Tackling Hypertension in South-East Asia: A Call to Action on World Hypertension Day

▴ Hypertension in South-East Asia
With nearly 294 million people affected in South-East Asia alone, it is clear that more needs to be done to prevent and control hypertension.

Hypertension, commonly known as high blood pressure, is a major health concern in South-East Asia. According to the World Health Organization (WHO), an estimated 294 million people in the region are living with this condition. On World Hypertension Day, observed annually on May 17, Saima Wazed, WHO’s Regional Director for South-East Asia, emphasized the urgent need to strengthen efforts to prevent and control hypertension.

Understanding Hypertension: Hypertension is often called a "silent killer" because it usually has no symptoms but can lead to serious health problems like heart disease, stroke, and kidney failure. According to the World Hypertension League (WHL), hypertension is a leading risk factor for death and disability globally. The theme for this year’s World Hypertension Day is "Measure Your Blood Pressure Accurately, Control It, Live Longer," highlighting the importance of regular blood pressure checks.

Key Risk Factors for Hypertension: Wazed pointed out several key risk factors contributing to the rising prevalence of hypertension in South-East Asia:
- High salt intake: Consuming too much salt is a major cause of high blood pressure.
- Tobacco and alcohol use: Both smoking and excessive drinking can raise blood pressure.
- Unhealthy diets: Diets high in saturated fats and processed foods contribute to hypertension.
- Physical inactivity: Lack of exercise can lead to weight gain and high blood pressure.
- Stress: Chronic stress can negatively impact blood pressure.
- Air pollution: Exposure to polluted air can increase the risk of hypertension.

Strategies to Combat Hypertension: Wazed outlined five key areas for governments and healthcare professionals to focus on to manage and prevent hypertension:

1. Reducing Risk Factors
- Implement WHO technical packages for tobacco control, salt reduction, elimination of trans-fatty acids, promoting physical activity, and reducing air pollution.
- Encourage public health campaigns to educate people about healthy lifestyle choices.

2. Strengthening Primary Healthcare
- Improve the coverage and management of hypertension within primary healthcare settings.
- Use interventions outlined in the WHO HEARTS and WHO Package of Essential Noncommunicable Disease Interventions to provide effective hypertension care.

3. Monitoring and Accountability
- Establish and regularly monitor national targets and indicators for hypertension.
- Track progress towards SEAHEARTS milestones to ensure accountability and continuous improvement.

4. Integrating Hypertension Services
- Ensure the convergence of hypertension prevention and management services with other national health programs, such as maternal and child health, tuberculosis, and HIV programs.
- This integration helps streamline services and improves overall healthcare delivery.

5. Empowering Communities and Individuals
- Promote self-care management of hypertension, encouraging measures such as low-sodium diets, reducing tobacco and alcohol use, regular physical activity, and periodic blood pressure assessments.
- Educate communities on the importance of early detection and regular monitoring.

The Importance of Early Detection: Early detection and control of hypertension are crucial. Among adults with hypertension, half are unaware they have it, and nearly one in six do not have their blood pressure under control. Regular blood pressure checks and prompt treatment can significantly reduce the risk of severe health complications.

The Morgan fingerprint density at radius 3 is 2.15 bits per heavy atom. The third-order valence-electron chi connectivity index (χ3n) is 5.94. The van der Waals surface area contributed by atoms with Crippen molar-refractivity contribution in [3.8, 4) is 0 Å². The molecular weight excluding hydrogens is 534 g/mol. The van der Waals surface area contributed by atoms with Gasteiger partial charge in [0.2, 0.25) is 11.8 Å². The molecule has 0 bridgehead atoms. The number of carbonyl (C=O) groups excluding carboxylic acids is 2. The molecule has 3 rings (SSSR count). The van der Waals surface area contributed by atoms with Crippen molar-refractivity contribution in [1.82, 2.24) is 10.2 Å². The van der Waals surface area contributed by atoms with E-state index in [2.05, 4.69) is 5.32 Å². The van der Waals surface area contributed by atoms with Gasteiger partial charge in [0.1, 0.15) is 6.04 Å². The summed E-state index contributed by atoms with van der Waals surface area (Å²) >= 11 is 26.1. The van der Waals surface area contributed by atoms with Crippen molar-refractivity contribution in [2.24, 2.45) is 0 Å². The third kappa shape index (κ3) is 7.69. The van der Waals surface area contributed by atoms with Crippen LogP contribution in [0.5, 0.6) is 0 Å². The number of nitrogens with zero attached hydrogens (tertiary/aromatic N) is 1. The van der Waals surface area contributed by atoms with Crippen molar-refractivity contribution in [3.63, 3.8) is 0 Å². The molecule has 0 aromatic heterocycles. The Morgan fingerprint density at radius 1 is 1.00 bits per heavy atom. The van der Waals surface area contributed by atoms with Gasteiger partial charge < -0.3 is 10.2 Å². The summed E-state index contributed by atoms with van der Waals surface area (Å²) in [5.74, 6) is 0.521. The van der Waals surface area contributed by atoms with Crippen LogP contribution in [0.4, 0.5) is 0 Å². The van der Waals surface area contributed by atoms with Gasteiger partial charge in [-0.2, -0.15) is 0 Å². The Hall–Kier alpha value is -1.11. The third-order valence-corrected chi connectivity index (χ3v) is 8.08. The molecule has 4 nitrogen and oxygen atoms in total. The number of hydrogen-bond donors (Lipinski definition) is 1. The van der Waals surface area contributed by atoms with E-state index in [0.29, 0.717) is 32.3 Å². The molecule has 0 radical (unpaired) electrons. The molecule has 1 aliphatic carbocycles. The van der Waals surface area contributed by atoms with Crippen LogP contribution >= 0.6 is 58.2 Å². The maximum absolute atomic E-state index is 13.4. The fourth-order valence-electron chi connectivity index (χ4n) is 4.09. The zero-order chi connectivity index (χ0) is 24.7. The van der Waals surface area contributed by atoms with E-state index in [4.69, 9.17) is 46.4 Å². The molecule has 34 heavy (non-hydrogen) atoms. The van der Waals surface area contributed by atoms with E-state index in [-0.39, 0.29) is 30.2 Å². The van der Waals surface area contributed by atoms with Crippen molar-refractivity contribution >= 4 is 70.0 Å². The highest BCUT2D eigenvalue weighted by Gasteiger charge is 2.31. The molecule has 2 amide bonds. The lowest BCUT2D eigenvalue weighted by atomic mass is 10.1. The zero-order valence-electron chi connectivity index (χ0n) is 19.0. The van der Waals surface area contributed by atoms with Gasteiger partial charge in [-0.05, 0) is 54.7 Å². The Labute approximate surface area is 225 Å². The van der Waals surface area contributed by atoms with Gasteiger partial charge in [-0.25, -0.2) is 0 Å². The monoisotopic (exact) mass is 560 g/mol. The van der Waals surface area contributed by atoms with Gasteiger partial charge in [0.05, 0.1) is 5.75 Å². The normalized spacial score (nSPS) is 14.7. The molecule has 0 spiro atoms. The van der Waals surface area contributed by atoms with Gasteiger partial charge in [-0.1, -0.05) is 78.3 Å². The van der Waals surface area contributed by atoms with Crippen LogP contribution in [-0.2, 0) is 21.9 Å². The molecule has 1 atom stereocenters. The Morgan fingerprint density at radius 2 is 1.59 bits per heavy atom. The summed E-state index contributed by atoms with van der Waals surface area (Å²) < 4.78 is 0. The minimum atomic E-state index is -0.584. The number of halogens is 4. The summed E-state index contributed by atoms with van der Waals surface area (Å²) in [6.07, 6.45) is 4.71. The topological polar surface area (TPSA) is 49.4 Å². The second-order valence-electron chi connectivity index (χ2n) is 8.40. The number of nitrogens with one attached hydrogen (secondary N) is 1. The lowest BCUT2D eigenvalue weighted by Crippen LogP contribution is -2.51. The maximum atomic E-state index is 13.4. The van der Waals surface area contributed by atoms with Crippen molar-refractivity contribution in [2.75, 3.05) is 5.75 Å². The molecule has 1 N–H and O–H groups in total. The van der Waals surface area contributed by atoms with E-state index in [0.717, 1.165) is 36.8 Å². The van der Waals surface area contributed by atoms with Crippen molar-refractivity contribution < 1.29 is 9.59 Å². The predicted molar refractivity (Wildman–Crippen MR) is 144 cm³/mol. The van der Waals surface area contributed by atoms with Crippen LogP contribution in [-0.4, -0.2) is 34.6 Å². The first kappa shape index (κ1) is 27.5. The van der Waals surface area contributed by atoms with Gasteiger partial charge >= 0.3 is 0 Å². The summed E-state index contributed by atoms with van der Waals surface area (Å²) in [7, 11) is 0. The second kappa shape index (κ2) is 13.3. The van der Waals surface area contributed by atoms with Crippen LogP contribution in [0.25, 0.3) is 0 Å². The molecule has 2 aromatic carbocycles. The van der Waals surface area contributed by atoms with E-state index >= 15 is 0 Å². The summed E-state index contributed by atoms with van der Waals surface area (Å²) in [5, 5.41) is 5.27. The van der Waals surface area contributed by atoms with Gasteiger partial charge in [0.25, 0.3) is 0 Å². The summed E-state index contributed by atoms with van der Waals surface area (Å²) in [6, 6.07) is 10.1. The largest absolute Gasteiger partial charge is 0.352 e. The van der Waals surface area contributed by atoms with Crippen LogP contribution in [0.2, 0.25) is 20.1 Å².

National and Global Goals: The South-East Asian region has identified the prevention and control of hypertension as a priority. Efforts to combat this condition are part of broader initiatives to achieve the Sustainable Development Goals (SDGs) and SEAHEARTS milestones. By focusing on hypertension, countries can make significant strides towards Universal Health Coverage and improve overall public health.

Community Involvement and Education: Empowering communities to take charge of their health is vital. Public health campaigns should focus on educating people about the dangers of high blood pressure and the importance of lifestyle changes. Schools, workplaces, and community centers can play a role in spreading awareness and promoting healthy habits.

Government and Healthcare Provider Roles: Governments and healthcare providers must work together to implement effective strategies for hypertension prevention and control. This includes:
- Policy Implementation: Enforcing regulations on tobacco and alcohol use, food labeling, and air quality.
- Healthcare Access: Ensuring that primary healthcare facilities are equipped to diagnose and treat hypertension.
- Training Healthcare Workers: Providing ongoing education and training for healthcare workers on the latest guidelines and best practices for managing hypertension.

World Hypertension Day serves as a reminder of the ongoing battle against high blood pressure. With nearly 294 million people affected in South-East Asia alone, it is clear that more needs to be done to prevent and control hypertension. By focusing on reducing risk factors, strengthening primary healthcare, monitoring progress, integrating services, and empowering communities, we can make significant strides in combating this silent killer.

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About the Author

Sunny Parayan

Hey there! I'm Sunny, a passionate writer with a strong interest in the healthcare domain! When I'm not typing on my keyboard, I watch shows and listen to music. I hope that through my work, I can make a positive impact on people's lives by helping them live happier and healthier.

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